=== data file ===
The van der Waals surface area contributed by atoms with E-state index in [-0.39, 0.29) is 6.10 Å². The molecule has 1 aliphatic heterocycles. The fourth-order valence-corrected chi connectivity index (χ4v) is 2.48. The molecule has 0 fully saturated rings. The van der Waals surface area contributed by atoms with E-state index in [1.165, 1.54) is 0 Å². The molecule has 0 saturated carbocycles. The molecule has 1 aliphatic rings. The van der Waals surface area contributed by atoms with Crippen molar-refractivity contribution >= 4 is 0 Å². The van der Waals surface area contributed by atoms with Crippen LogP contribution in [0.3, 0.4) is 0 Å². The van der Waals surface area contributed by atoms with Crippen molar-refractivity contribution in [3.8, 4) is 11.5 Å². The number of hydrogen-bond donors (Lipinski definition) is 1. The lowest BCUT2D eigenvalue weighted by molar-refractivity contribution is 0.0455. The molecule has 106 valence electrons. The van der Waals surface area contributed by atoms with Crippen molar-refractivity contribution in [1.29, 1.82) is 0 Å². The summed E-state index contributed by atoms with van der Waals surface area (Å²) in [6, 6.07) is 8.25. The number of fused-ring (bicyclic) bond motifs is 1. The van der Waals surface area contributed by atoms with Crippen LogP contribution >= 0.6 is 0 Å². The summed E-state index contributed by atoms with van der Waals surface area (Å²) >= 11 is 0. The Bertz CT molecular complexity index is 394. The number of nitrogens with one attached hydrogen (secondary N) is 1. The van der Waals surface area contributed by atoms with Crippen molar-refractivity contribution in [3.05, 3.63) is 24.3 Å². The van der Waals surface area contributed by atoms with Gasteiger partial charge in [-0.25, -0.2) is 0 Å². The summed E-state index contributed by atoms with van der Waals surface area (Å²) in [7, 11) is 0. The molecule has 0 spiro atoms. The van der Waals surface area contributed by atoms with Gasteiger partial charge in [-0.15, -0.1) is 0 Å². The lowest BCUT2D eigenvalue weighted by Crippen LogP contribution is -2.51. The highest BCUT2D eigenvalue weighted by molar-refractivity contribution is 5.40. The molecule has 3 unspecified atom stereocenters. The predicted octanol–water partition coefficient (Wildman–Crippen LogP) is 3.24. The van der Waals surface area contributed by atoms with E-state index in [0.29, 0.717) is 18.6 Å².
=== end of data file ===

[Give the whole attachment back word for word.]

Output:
The van der Waals surface area contributed by atoms with E-state index in [-0.39, 0.29) is 6.10 Å². The molecule has 1 aliphatic heterocycles. The fourth-order valence-corrected chi connectivity index (χ4v) is 2.48. The molecule has 0 fully saturated rings. The van der Waals surface area contributed by atoms with E-state index in [1.165, 1.54) is 0 Å². The molecule has 0 saturated carbocycles. The molecule has 1 aliphatic rings. The van der Waals surface area contributed by atoms with Crippen molar-refractivity contribution >= 4 is 0 Å². The van der Waals surface area contributed by atoms with Crippen LogP contribution in [0.3, 0.4) is 0 Å². The van der Waals surface area contributed by atoms with Crippen molar-refractivity contribution in [3.8, 4) is 11.5 Å². The number of hydrogen-bond donors (Lipinski definition) is 1. The lowest BCUT2D eigenvalue weighted by molar-refractivity contribution is 0.0455. The molecule has 106 valence electrons. The van der Waals surface area contributed by atoms with Crippen molar-refractivity contribution in [1.29, 1.82) is 0 Å². The summed E-state index contributed by atoms with van der Waals surface area (Å²) in [6, 6.07) is 8.25. The number of fused-ring (bicyclic) bond motifs is 1. The van der Waals surface area contributed by atoms with Crippen LogP contribution >= 0.6 is 0 Å². The summed E-state index contributed by atoms with van der Waals surface area (Å²) >= 11 is 0. The Bertz CT molecular complexity index is 394. The number of nitrogens with one attached hydrogen (secondary N) is 1. The van der Waals surface area contributed by atoms with Crippen molar-refractivity contribution in [3.05, 3.63) is 24.3 Å². The van der Waals surface area contributed by atoms with Gasteiger partial charge in [-0.25, -0.2) is 0 Å². The summed E-state index contributed by atoms with van der Waals surface area (Å²) in [7, 11) is 0. The molecule has 0 spiro atoms. The van der Waals surface area contributed by atoms with Gasteiger partial charge in [-0.15, -0.1) is 0 Å². The lowest BCUT2D eigenvalue weighted by Crippen LogP contribution is -2.51. The highest BCUT2D eigenvalue weighted by molar-refractivity contribution is 5.40. The molecule has 3 unspecified atom stereocenters. The predicted octanol–water partition coefficient (Wildman–Crippen LogP) is 3.24. The van der Waals surface area contributed by atoms with E-state index in [0.29, 0.717) is 18.6 Å².